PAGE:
Alongside the four new, steam driven alternators, the old boilers and generating equipment from New North Road were installed, to increase the capacity of the output. The New North Road building was sold in 1906. Coal was delivered by rail and ship, to be handled automatically through a gravity bucket conveyor system that fed it into 500 ton bunkers to be discharged onto the electrically driven mechanical stokers and into the furnace - the ash was automatically removed. For the time it was state of art.
In the usual grand Edwardian way, the new power station was opened by the Mayor, Cllr. Perry in 1905, who had a busy year, opening the new bridge across the Exe and driving the first tram! The works were designed from the start to allow for expansion, which was needed in 1906 when Heavitree was added to the 'Exeter grid'. In 1923, Topsham, which had its own belt driven DC generator up until then, was also added, along with Pinhoe, Alphington and Ide. In 1932 Kenn, Shillingford St George and Dunchideock were plugged into the Exeter supply.
In 1927 the output from the Haven Banks power station was 4,000kw and by 1930, it had increased dramatically to 15,350kw. However, it is the increase in consumers that best illustrates the growth of electricity use in Exeter.
The 1920s and 30s were a time of technological change, and for those who could afford it, the electrical age was a new, modern era. In 1936, the company was supplying 19,000 customers, through 300 miles of distribution cables, over an area of 41 square miles. They also supplied electricity to the Exe Valley and East Devon Electricity Companies.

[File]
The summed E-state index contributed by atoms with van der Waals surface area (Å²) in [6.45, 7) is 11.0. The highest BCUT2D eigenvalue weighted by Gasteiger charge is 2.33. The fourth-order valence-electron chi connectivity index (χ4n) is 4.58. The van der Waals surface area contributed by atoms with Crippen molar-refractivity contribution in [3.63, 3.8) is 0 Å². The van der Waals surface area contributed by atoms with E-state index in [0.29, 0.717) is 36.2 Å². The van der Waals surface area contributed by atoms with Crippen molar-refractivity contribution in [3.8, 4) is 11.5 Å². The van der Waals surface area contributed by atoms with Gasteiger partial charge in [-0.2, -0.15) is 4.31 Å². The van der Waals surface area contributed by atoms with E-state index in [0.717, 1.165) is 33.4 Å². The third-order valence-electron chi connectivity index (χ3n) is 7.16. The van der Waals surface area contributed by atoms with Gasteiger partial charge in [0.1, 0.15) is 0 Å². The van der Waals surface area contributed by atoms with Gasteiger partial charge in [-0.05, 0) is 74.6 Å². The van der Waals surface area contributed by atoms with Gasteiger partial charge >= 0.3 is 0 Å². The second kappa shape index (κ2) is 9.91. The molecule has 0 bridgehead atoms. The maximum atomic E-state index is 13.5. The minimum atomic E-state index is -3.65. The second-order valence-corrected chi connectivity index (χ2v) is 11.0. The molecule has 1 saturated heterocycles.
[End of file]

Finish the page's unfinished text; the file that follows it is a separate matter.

To cater for the growing consumer demand, the City of Exeter Electric Company moved their offices at 184 Sidwell Street to 27 Dix's Field. They then opened a new showroom, on 7th October 1936, called Electricity House, in the old Woolworth's and Lloyds Tobacco Factory premises at the top of Fore Street, to the left of the present Chevalier Inn. At that time, many would hire their electrical equipment, and in the same year, 6,000 cookers, fires and other appliances were rented out. The showroom was destroyed in the 1942 bombing.
In 1947 the many independent, and often council run, electricity companies in the south west were nationalised, and the South West Electricity Board formed. Now, all the small, independent generating stations have been closed, with Haven Road closing in 1955 – the chimney was demolished in March 1960 and the turbines removed in 1961. The bulk of our electricity comes from the privately run, nuclear powered, Hinkley Point in Somerset. However, because of global warming, and an increasing reliance on gas to generate electricity, a new gas powered station is to open in Plymouth, and Cornwall has been at the forefront of generating electricity from wind turbines. The old generating station building at Haven Banks is the last to survive.
The Millhouse Partnership obtained planning consent to turn the main turbine hall into a hotel and to build seven self contained apartments at the southern end, on the original site of the chimney. In 2007, when work was in progress, in March 2007 arsonists caused thousands of pounds of smoke damage and the destruction of materials. After a delay, the apartments were completed in 2008. The hotel never materialised and the turbine hall has become an indoor climbing centre for the South West.
Sources: The SW Electricity Historical Society plus the 1905 opening programme of the Haven Banks Electricity Station, the 1936 opening programme for Electricity House, and a 1949 pamphlet on the SW grid, and Dick Passmore. © 2017 David Cornforth
The Exeter Electricity Co. building in New North Road, on the site of Longbrook House.